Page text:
When UK politics was operating on its “business as usual” model of managed decline, it was never likely that Boris Johnson, a man known for his intellect, his humour and his gaffs would have ever become Prime Minister. In 2012, Johnson summed up the likelihood of ever being Prime Minister in the following way:
“I’ve got about as much chance of being reincarnated as an olive”.
With the benefit of hindsight it is now possible to say that 2012 was a very different time in UK politics, even though in terms of the passage of time, it was not at all long ago. In 2012, the ultra-liberal Blairite Europhile Prime Minister David Cameron had mastered the art of keeping colourful characters like Johnson at arm’s length whilst vocal members of the Conservative party in favour of leaving the EU were made to feel like mad relics by the liberal Cameron.
In 2016, Johnson made what proved to be the most fateful decision of his life. That year, he penned two potential newspaper articles although only one could be published. One of the articles outlined an argument for Britain remaining in the EU whilst the other was an argument in favour of Brexit. For reasons that only Boris Johnson knows, he chose to have his pro-Brexit article published.
During the Brexit campaign, Nigel Farage remained the loudest and clearest voice in favour of Brexit. After all, Farage’s entire political career had been devoted to the cause that by 2016 had come to be known as Brexit. Johnson therefore was a late arrival to the cause but he seemed to enjoy being a major Tory face of a campaign that was otherwise opposed by the majority of his colleagues including fellow old Etonian David Cameron. Incidentally, Cameron and Johnson have failed to reconcile to this day.
And yet, Johnson’s victory lap was cut short when his”pro-Brexit” colleague Michael Gove withdrew his support for what turned out to be a rapidly aborted campaign to succeed David Cameron as Prime Minister in 2016. As a result, the pro-EU Theresa May, a wholly un-inspirational figure became Prime Minister in the wake of the falling out between Johnson and the more pro-establishment figure Gove. Incidentally, Gove and Johnson have since publicly reconciled although it is not clear if this holds true in respect of their personal affairs.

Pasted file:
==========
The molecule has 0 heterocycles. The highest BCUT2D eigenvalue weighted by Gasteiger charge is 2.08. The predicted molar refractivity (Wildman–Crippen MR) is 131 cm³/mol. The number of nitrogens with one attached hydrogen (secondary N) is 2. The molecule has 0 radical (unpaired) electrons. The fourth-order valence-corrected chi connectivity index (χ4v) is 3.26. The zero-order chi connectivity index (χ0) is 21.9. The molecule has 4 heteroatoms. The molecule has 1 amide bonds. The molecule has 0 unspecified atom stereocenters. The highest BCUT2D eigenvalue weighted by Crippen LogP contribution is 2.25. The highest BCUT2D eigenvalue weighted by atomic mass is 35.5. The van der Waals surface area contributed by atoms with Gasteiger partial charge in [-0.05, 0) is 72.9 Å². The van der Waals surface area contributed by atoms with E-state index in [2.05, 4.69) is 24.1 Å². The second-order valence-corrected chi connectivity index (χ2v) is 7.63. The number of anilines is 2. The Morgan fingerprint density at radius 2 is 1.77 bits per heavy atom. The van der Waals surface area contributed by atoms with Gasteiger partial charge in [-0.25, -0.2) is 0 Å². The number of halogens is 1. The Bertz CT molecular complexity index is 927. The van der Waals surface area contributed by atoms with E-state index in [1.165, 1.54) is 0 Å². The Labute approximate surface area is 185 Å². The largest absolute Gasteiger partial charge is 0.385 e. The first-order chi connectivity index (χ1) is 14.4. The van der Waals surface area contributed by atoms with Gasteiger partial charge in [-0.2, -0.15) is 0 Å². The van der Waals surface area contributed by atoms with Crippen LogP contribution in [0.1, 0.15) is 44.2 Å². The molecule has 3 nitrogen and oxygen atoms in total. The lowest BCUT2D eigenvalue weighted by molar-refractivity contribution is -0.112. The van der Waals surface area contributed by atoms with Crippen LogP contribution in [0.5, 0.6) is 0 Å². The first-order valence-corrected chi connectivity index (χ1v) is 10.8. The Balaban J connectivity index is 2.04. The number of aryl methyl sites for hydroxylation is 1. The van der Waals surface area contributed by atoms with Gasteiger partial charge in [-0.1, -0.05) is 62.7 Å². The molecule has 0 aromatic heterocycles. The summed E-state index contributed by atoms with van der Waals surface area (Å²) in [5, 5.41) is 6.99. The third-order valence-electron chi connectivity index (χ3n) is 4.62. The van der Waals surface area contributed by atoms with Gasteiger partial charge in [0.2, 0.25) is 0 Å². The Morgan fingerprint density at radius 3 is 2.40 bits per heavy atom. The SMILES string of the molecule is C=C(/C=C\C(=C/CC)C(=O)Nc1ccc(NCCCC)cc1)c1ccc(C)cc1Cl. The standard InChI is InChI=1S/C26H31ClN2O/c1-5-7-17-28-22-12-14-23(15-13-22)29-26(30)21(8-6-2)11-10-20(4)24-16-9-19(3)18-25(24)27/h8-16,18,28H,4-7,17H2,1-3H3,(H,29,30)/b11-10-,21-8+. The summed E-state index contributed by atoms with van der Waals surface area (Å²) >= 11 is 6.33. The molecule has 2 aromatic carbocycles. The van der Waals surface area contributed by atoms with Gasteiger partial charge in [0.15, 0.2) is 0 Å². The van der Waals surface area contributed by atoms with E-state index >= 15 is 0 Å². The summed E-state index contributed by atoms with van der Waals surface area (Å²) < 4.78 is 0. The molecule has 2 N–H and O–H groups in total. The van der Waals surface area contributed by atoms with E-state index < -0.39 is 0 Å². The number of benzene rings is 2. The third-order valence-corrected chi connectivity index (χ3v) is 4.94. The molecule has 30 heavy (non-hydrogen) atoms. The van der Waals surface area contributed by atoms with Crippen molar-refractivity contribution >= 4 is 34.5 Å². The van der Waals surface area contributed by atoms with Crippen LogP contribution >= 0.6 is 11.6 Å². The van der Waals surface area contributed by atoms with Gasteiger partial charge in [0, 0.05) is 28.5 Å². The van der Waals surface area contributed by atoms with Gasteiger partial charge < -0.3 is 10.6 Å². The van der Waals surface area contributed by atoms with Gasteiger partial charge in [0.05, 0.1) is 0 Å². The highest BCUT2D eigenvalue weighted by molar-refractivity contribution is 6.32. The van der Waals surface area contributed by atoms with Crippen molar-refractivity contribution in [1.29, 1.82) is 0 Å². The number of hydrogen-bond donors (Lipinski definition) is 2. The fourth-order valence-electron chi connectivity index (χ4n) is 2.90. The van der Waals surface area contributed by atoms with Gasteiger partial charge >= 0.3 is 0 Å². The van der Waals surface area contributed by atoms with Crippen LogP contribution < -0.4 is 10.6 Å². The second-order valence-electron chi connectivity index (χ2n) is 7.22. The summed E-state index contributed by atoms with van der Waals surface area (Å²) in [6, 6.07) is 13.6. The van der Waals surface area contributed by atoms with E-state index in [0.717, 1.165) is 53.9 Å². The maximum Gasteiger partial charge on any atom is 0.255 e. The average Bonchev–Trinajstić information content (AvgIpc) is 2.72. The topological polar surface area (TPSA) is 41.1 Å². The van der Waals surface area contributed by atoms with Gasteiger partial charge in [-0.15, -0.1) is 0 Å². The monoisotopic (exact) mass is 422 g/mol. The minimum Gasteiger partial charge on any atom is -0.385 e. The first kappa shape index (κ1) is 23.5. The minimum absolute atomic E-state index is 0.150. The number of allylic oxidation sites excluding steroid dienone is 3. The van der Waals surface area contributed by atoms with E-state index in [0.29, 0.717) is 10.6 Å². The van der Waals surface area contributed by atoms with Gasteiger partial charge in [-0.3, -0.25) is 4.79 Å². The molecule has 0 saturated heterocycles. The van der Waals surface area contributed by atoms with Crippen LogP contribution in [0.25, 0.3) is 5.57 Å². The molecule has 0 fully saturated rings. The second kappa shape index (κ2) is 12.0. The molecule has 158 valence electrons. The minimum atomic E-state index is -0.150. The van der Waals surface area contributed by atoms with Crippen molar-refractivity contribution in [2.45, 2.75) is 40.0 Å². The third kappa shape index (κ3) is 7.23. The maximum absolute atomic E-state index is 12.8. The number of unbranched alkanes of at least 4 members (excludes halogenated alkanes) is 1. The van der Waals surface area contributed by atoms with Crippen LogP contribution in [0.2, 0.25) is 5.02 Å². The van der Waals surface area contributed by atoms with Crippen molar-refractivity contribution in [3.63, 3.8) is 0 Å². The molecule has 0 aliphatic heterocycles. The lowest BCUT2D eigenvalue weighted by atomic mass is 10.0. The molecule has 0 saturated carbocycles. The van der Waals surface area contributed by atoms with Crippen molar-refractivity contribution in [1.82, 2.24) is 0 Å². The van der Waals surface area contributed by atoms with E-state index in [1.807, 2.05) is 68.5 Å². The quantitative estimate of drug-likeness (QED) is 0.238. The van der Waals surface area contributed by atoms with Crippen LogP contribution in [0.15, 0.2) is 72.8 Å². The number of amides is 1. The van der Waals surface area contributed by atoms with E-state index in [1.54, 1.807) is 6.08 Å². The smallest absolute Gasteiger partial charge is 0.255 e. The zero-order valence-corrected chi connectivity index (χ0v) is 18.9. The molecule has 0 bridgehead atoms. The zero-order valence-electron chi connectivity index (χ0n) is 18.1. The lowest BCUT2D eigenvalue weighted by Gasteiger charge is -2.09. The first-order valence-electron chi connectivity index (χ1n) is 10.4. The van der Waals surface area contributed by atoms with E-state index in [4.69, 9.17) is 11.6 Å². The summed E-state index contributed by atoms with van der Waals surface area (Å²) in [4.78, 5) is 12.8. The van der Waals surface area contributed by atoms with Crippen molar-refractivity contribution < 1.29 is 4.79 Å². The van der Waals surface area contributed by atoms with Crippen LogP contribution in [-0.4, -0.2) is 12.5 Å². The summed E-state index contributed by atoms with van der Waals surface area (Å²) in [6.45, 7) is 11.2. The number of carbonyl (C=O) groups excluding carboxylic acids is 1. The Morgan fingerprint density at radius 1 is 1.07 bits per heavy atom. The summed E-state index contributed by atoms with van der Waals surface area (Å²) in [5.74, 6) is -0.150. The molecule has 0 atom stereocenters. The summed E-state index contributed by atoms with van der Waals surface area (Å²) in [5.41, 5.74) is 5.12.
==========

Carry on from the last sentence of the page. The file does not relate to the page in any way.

From the beginning, May’s premiership was depressing for most Brexiteers to watch and as the years went on, her abysmal performance continued to go from weakness – to -weakness. With Nigel Farage re-entering the political fray in 2019, many Conservatives looked to Boris Johnson as the last best hope of rescuing a party that under May had betrayed Brexit.
Even today, Nigel Farage has quite properly questioned whether Boris Johnson is a true Brexiteer, not least because the Prime Minister continues to publicly claim to want some sort of May style “deal” with Brussels. Perhaps fortunately for Johnson however, the details of his true feelings about Brexit have been obscured by the fact that his pro-Brexit rhetoric has aroused the nastiest side of anti-democracy agitators throughout the land.
Those seeking to nullify the will of the British people as expressed in the Brexit referendum have resorted to all levels of trickery in order to achieve their desire. From former members of his own party openly conspiring against him (with the reported aid of those in Brussels), to a politically active (in contravention of constitutional convention) Speaker of The House of Commons lambasting Johnson in all but name from the Speaker’s Chair, to judicial activism on the part of a former Prime Minister, the Labour deputy leader and a handful of high profile lawyers, to each of the opposition parties openly seeking to humiliate the entire nation for the sake of forcing Johnson to break his Brexit deadline promise made to the public – Boris Johnson’s enemies are themselves enough to give him the appearance of a hero.
The man who never liked to get his hands dirty with major policy issues has now been sent to the Augean stables of legal, constitutional and political minutiae by just about every major institution in the country other than the monarchy. From bishops and judges, to lords and a majority of MPs, to barristers and major corporations – Johnson has found himself on the receiving end of a chorus of excoriation normally reserved for those who consciously set out to be populist figures.
Johnson may well have sought popularity but he never sought to execute a populist agenda. What then has turned Boris Johnson into a political hero standing up to the might of those who seek to nullify the democratic Brexit vote? In the words of Harold Macmillan – “Events, dear boy, events”.
In many ways, Boris Johnson always flirted with a touch of the heroic and the romantic but he always stopped short of being the kind of man of action capable of reaching such heights. This has all changed due to the fact that circumstance has given Johnson a definitive ultimatum. He could either break all of his promises and in return receive a humiliating one-way ticket to infamy or he could summon the courage to fight each and every one of his formidable enemies to the last.
He has chosen the second option and if he continues down this path, Boris Johnson just might be the hero that he may have always wanted to be but which few ever suspected he was capable of being.